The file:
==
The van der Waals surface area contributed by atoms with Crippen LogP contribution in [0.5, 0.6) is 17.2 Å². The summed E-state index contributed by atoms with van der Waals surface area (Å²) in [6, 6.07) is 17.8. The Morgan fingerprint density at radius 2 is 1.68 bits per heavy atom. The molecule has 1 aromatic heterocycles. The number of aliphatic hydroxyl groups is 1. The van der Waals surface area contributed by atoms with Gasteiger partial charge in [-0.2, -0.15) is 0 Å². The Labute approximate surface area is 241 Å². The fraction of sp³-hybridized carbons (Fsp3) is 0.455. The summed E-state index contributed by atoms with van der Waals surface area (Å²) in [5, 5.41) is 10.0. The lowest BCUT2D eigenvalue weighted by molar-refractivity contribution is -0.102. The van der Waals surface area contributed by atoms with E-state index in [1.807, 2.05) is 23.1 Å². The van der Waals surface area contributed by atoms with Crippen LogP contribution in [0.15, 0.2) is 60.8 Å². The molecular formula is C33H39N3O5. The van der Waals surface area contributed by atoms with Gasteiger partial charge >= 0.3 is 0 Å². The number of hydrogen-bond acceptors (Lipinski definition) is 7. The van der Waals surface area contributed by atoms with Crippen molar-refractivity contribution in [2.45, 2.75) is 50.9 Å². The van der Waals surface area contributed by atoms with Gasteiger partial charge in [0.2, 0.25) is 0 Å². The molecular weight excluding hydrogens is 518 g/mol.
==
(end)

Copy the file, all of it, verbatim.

The van der Waals surface area contributed by atoms with Crippen LogP contribution in [0.5, 0.6) is 17.2 Å². The summed E-state index contributed by atoms with van der Waals surface area (Å²) in [6, 6.07) is 17.8. The Morgan fingerprint density at radius 2 is 1.68 bits per heavy atom. The molecule has 1 aromatic heterocycles. The number of aliphatic hydroxyl groups is 1. The van der Waals surface area contributed by atoms with Gasteiger partial charge in [-0.2, -0.15) is 0 Å². The Labute approximate surface area is 241 Å². The fraction of sp³-hybridized carbons (Fsp3) is 0.455. The summed E-state index contributed by atoms with van der Waals surface area (Å²) in [5, 5.41) is 10.0. The lowest BCUT2D eigenvalue weighted by molar-refractivity contribution is -0.102. The van der Waals surface area contributed by atoms with E-state index in [1.807, 2.05) is 23.1 Å². The van der Waals surface area contributed by atoms with Crippen LogP contribution in [0.15, 0.2) is 60.8 Å². The molecular formula is C33H39N3O5. The van der Waals surface area contributed by atoms with Gasteiger partial charge >= 0.3 is 0 Å². The number of hydrogen-bond acceptors (Lipinski definition) is 7. The van der Waals surface area contributed by atoms with Crippen molar-refractivity contribution in [2.45, 2.75) is 50.9 Å². The van der Waals surface area contributed by atoms with Gasteiger partial charge in [0.2, 0.25) is 0 Å². The molecular weight excluding hydrogens is 518 g/mol.